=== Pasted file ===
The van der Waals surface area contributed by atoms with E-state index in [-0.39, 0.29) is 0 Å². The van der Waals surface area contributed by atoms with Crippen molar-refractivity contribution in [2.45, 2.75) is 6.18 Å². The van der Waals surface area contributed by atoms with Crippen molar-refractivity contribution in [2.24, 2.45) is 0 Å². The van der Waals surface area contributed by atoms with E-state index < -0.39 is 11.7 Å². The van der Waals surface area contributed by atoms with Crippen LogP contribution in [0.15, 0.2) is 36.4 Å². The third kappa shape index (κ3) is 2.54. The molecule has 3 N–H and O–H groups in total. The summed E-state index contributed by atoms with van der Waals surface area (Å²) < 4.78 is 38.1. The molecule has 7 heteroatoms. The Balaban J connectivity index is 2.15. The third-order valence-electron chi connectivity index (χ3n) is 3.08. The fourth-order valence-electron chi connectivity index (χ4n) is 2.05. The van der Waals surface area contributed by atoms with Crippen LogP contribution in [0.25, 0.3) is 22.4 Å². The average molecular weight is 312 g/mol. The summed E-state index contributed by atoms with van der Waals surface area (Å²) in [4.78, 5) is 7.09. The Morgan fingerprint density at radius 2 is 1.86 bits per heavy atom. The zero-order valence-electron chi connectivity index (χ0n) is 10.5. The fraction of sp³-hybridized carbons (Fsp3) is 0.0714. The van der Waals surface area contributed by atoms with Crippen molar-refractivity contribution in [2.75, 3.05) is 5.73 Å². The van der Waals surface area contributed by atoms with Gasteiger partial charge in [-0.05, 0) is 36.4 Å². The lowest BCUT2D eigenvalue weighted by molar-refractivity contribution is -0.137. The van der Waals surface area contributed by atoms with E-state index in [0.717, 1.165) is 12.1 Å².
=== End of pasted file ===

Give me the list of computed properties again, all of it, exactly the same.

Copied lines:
The van der Waals surface area contributed by atoms with E-state index in [-0.39, 0.29) is 0 Å². The van der Waals surface area contributed by atoms with Crippen molar-refractivity contribution in [2.45, 2.75) is 6.18 Å². The van der Waals surface area contributed by atoms with Crippen molar-refractivity contribution in [2.24, 2.45) is 0 Å². The van der Waals surface area contributed by atoms with E-state index < -0.39 is 11.7 Å². The van der Waals surface area contributed by atoms with Crippen LogP contribution in [0.15, 0.2) is 36.4 Å². The third kappa shape index (κ3) is 2.54. The molecule has 3 N–H and O–H groups in total. The summed E-state index contributed by atoms with van der Waals surface area (Å²) < 4.78 is 38.1. The molecule has 7 heteroatoms. The Balaban J connectivity index is 2.15. The third-order valence-electron chi connectivity index (χ3n) is 3.08. The fourth-order valence-electron chi connectivity index (χ4n) is 2.05. The van der Waals surface area contributed by atoms with Crippen LogP contribution in [0.25, 0.3) is 22.4 Å². The average molecular weight is 312 g/mol. The summed E-state index contributed by atoms with van der Waals surface area (Å²) in [4.78, 5) is 7.09. The Morgan fingerprint density at radius 2 is 1.86 bits per heavy atom. The zero-order valence-electron chi connectivity index (χ0n) is 10.5. The fraction of sp³-hybridized carbons (Fsp3) is 0.0714. The van der Waals surface area contributed by atoms with Crippen molar-refractivity contribution in [2.75, 3.05) is 5.73 Å². The van der Waals surface area contributed by atoms with Gasteiger partial charge in [-0.05, 0) is 36.4 Å². The lowest BCUT2D eigenvalue weighted by molar-refractivity contribution is -0.137. The van der Waals surface area contributed by atoms with E-state index in [0.717, 1.165) is 12.1 Å².